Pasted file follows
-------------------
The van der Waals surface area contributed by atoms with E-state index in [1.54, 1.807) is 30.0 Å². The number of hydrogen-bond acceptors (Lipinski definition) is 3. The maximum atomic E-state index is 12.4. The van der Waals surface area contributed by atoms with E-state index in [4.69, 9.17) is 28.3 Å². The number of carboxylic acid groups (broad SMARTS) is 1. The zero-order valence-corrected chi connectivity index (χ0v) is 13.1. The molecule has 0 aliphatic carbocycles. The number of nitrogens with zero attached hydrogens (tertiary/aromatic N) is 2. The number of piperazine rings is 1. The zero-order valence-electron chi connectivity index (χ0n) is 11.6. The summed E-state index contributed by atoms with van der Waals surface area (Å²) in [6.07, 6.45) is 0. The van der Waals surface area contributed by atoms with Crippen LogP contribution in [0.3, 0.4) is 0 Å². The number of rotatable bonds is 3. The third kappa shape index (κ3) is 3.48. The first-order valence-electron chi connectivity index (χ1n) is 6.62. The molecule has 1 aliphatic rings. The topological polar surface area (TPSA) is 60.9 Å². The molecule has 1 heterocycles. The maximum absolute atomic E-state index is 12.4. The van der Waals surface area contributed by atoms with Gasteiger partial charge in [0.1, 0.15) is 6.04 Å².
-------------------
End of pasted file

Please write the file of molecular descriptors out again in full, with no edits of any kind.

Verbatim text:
The van der Waals surface area contributed by atoms with E-state index in [1.54, 1.807) is 30.0 Å². The number of hydrogen-bond acceptors (Lipinski definition) is 3. The maximum atomic E-state index is 12.4. The van der Waals surface area contributed by atoms with E-state index in [4.69, 9.17) is 28.3 Å². The number of carboxylic acid groups (broad SMARTS) is 1. The zero-order valence-corrected chi connectivity index (χ0v) is 13.1. The molecule has 0 aliphatic carbocycles. The number of nitrogens with zero attached hydrogens (tertiary/aromatic N) is 2. The number of piperazine rings is 1. The zero-order valence-electron chi connectivity index (χ0n) is 11.6. The summed E-state index contributed by atoms with van der Waals surface area (Å²) in [6.07, 6.45) is 0. The van der Waals surface area contributed by atoms with Crippen LogP contribution in [0.3, 0.4) is 0 Å². The number of rotatable bonds is 3. The third kappa shape index (κ3) is 3.48. The first-order valence-electron chi connectivity index (χ1n) is 6.62. The molecule has 1 aliphatic rings. The topological polar surface area (TPSA) is 60.9 Å². The molecule has 1 heterocycles. The maximum absolute atomic E-state index is 12.4. The van der Waals surface area contributed by atoms with Gasteiger partial charge in [0.1, 0.15) is 6.04 Å².